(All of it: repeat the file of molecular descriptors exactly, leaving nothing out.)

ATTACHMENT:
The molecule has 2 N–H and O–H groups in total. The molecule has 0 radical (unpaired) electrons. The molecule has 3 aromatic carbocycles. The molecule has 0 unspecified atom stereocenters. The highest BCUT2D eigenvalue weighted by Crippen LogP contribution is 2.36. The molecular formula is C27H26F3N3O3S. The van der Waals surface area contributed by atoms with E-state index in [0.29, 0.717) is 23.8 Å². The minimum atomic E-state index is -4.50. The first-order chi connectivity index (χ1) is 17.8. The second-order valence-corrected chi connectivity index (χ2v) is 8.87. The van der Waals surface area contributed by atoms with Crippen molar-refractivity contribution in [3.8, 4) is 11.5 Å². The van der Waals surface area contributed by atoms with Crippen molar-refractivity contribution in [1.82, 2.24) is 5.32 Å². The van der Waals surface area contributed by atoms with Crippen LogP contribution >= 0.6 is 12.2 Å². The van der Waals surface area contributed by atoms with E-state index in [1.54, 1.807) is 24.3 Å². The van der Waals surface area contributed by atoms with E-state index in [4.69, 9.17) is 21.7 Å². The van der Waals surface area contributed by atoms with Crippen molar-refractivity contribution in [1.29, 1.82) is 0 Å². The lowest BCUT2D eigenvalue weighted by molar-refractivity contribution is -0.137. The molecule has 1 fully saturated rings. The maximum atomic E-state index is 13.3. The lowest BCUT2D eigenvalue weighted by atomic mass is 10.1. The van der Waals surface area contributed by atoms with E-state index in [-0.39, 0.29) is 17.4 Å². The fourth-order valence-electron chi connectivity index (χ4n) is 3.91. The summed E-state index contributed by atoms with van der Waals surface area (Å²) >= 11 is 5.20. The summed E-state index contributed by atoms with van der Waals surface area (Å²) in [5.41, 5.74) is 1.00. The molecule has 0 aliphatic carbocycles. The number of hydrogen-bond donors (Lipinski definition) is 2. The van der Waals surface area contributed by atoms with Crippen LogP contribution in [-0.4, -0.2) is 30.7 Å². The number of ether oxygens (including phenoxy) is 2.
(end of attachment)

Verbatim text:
The molecule has 2 N–H and O–H groups in total. The molecule has 0 radical (unpaired) electrons. The molecule has 3 aromatic carbocycles. The molecule has 0 unspecified atom stereocenters. The highest BCUT2D eigenvalue weighted by Crippen LogP contribution is 2.36. The molecular formula is C27H26F3N3O3S. The van der Waals surface area contributed by atoms with E-state index in [0.29, 0.717) is 23.8 Å². The minimum atomic E-state index is -4.50. The first-order chi connectivity index (χ1) is 17.8. The second-order valence-corrected chi connectivity index (χ2v) is 8.87. The van der Waals surface area contributed by atoms with Crippen molar-refractivity contribution in [3.8, 4) is 11.5 Å². The van der Waals surface area contributed by atoms with Crippen molar-refractivity contribution in [1.82, 2.24) is 5.32 Å². The van der Waals surface area contributed by atoms with Crippen LogP contribution >= 0.6 is 12.2 Å². The van der Waals surface area contributed by atoms with E-state index in [1.54, 1.807) is 24.3 Å². The van der Waals surface area contributed by atoms with E-state index in [4.69, 9.17) is 21.7 Å². The van der Waals surface area contributed by atoms with Crippen molar-refractivity contribution in [1.29, 1.82) is 0 Å². The lowest BCUT2D eigenvalue weighted by molar-refractivity contribution is -0.137. The molecule has 1 fully saturated rings. The maximum atomic E-state index is 13.3. The lowest BCUT2D eigenvalue weighted by atomic mass is 10.1. The van der Waals surface area contributed by atoms with E-state index in [-0.39, 0.29) is 17.4 Å². The fourth-order valence-electron chi connectivity index (χ4n) is 3.91. The summed E-state index contributed by atoms with van der Waals surface area (Å²) >= 11 is 5.20. The summed E-state index contributed by atoms with van der Waals surface area (Å²) in [5.41, 5.74) is 1.00. The molecule has 0 aliphatic carbocycles. The number of hydrogen-bond donors (Lipinski definition) is 2. The van der Waals surface area contributed by atoms with Crippen LogP contribution in [-0.4, -0.2) is 30.7 Å². The number of ether oxygens (including phenoxy) is 2.